Birds of Prey may have topped the box office last weekend, but it opened far lower than box office analysts predicted. Even the expectations from Warner Bros. Pictures were nearly $13 million higher than what the movie actually earned. And it sounds like the studio may have figured out what part of the problem is: the title.

After being marketed as simply Birds of Prey, and occasionally by the comically longer title Birds of Prey (and the Fantabulous Emancipation of One Harley Quinn), the new title spotted through a couple major movie theater chain ticketing sites and apps is now Harley Quinn: Birds of Prey. Clearly the hope is that putting the name of the character played by Margot Robbie front and center will bring in audiences less seasoned with DC Comics girl gang known as Birds of Prey.

ComicBook.com noticed the Birds of Prey title change through both Regal Cinemas and AMC Theatres, and ScreenRant confirmed it was at the request of the studio. Here are images of the change seen below on both the AMC Theatres website and in the mobile app:

Birds of Prey Title Change - AMC Theatres

Birds of Prey Title Change - AMC Theatres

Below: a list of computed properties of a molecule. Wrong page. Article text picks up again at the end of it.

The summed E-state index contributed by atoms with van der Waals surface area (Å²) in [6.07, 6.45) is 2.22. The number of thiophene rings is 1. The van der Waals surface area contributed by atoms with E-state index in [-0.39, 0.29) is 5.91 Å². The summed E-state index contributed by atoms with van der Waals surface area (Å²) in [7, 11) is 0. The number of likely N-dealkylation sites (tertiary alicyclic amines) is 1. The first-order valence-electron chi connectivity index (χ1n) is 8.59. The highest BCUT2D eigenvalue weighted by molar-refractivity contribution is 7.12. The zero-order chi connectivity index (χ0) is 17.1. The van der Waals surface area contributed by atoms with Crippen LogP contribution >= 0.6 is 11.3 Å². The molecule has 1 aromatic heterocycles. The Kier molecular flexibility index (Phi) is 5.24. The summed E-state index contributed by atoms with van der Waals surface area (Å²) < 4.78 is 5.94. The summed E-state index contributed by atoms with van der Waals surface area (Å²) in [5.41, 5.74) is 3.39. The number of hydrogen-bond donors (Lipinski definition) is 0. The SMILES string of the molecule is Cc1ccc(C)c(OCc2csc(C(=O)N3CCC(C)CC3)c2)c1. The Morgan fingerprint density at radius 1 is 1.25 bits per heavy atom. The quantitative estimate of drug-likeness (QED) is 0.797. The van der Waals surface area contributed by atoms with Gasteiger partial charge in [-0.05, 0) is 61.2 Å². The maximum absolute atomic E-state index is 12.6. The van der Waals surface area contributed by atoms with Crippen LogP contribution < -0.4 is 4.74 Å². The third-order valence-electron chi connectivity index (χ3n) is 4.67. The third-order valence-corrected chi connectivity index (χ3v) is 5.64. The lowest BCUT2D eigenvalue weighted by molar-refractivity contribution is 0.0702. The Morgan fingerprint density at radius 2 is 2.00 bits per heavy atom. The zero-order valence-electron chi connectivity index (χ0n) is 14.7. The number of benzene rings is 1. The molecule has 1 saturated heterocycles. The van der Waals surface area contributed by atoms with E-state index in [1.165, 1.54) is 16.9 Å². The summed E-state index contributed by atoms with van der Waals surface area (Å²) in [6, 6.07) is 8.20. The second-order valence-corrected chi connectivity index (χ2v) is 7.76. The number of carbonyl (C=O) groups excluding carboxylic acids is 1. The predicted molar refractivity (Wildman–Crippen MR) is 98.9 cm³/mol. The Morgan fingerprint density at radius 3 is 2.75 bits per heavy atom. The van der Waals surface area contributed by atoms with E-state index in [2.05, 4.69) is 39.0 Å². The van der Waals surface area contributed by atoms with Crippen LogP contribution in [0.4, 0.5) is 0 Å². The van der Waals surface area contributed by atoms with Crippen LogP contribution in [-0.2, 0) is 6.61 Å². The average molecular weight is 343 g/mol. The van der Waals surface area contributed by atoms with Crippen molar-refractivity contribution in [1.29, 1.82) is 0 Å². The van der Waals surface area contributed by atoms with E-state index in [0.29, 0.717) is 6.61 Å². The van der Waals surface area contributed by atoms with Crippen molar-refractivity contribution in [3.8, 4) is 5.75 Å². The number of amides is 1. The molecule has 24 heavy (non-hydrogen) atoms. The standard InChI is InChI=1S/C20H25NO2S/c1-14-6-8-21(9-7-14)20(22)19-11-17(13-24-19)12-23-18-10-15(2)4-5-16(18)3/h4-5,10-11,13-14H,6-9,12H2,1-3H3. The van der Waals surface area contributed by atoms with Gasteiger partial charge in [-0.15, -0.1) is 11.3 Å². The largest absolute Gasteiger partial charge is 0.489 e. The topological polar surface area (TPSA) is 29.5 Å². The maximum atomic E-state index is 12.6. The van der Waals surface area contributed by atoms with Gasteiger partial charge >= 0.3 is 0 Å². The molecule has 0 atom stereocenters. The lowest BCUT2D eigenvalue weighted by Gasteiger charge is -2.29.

However, at the time of this writing, the title has yet to be changed on online ticketing outlets such as Fandango and Atom Tickets. But I wouldn’t be surprised if that changed came this week, as well as some new marketing materials with the new title as well. As for whether or not the title within the movie will be changed, we’re not sure, but that could prove to be too much to pull off on short notice.

Birds of Prey wasn’t a box office bomb last weekend, but Warner Bros. was clearly hoping the movie would open a little bigger than $33.25 million. After all, that was the worst opening for a modern DC Comics movie to date, and it didn’t even crack the Top 50 superhero opening weekends of all-time.

The good news is the movie has been receiving positive reviews from critics and general audiences, currently sitting with 81% from both critics and fans on Rotten Tomatoes. So hopefully word of mouth and some minor adjustments to the movie’s marketing campaign will help get some more eyes on this movie.

If these new efforts from the studio don’t create an uptick or longer legs for Birds of Prey, then maybe it’s the R-rating or disappointing track record for recent DC Comics movies (that aren’t Joker) keeping audiences away. Only time will tell.

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